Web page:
Manu Joseph

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Manu Joseph
Manujoseph.tif
Born Kottayam, India
Education Loyola College, Chennai
Occupation Journalist and Author

Manu Joseph (born 22 July 1974)[1][2] is an Indian journalist and writer.

Life and career[edit]

Joseph was born in Kottayam, Kerala, and grew up in Chennai. He is a graduate of Loyola College, Chennai, and dropped out of Madras Christian College to become a staff writer at Society magazine.[2] He has been the features editor of The Times of India and has written for The Independent and Wired. In 2007, he was a Chevening Scholar.[3] He currently lives in Delhi.[2]

He is a former editor of OPEN magazine, and a columnist for The International New York Times. His debut novel Serious Men (2010) won the The Hindu Literary Prize and the PEN/Open Book Award. The PEN jury described him as "...that rare bird who can wildly entertain the reader as forcefully as he moves them."

His second novel, The Illicit Happiness of Other People, was published in September 2012.[4] The semi-autobiographical [5] novel was described by The Wall Street Journal as a work that "injects dark, rueful laughter into an immensely touching story of loss”.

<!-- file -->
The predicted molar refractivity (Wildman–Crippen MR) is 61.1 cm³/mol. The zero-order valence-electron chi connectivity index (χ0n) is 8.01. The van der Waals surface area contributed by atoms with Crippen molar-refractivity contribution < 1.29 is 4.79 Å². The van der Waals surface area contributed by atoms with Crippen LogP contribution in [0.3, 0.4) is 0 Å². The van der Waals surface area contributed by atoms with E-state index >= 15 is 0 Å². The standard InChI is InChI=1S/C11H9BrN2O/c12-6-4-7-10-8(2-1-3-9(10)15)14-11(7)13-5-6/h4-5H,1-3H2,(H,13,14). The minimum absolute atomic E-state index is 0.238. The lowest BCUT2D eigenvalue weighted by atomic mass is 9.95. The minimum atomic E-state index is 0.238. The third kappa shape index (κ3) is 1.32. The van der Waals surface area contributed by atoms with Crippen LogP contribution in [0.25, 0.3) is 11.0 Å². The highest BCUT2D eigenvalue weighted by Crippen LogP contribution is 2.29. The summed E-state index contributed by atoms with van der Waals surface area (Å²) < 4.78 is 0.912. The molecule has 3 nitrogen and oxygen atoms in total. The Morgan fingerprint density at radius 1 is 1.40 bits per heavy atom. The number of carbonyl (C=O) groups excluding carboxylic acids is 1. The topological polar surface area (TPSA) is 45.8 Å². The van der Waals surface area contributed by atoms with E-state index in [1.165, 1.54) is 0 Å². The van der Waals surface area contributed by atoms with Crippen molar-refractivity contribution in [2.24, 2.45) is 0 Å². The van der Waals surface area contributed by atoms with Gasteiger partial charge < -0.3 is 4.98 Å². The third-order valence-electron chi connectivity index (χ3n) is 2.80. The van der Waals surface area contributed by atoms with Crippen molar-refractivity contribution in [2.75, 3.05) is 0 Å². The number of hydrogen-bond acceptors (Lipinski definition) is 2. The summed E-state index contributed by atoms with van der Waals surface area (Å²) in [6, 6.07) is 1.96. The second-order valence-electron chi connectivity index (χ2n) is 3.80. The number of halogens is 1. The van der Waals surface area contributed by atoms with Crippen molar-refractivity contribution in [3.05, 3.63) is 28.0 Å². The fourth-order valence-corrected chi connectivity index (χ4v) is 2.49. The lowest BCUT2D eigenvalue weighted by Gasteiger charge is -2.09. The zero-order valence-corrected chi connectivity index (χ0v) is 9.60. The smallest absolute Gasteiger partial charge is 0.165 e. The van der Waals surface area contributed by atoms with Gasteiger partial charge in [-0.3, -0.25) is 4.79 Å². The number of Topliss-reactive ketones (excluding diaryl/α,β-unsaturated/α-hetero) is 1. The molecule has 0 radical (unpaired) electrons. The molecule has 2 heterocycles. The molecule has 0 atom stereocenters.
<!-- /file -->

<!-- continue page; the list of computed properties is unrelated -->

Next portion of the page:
Awards and honours[edit]

Works[edit]

References[edit]

  1. ^ Manu Joseph at Goodreads.
  2. ^ a b c "About the Author". manujoseph.com. Retrieved 15 November 2011. 
  3. ^ "Slimme mannen – Manu Joseph". literairnederland. Retrieved 15 November 2011. 
  4. ^ "The Illicit Happiness of Other People (extracts)". The Hindu Prize. Retrieved 4 October 2012. 
  5. ^ "Waking the dead". HT Review. Retrieved 24 January 2013. 
  6. ^ Benedicte Page. "Manu Joseph's controversial tale of caste wins Indian literary prize", The Guardian, 2 November 2010.
  7. ^ "Journalist's debut novel 'Serious Men' wins award" (3 November 2010). Mail Today (New Delhi). Retrieved 16 October 2012.
  8. ^ "Manu Joseph Serious Men, 2010 Shortlist". The Man Asian Literary Prize. Retrieved 15 November 2011. 
  9. ^ Maev Kennedy (12 April 2011). "Sam Leith and India Knight in running for Wodehouse book prize". The Guardian. Retrieved 9 November 2013. 
  10. ^ "Jacket Copy: PEN American Center's 2011 award winners". LA Times. 11 August 2011. Retrieved 9 November 2013. 
  11. ^ Staff writer (November 9, 2013). "The Hindu Prize 2013 Shortlist". The Hindu. Retrieved 9 November 2013. 

External links[edit]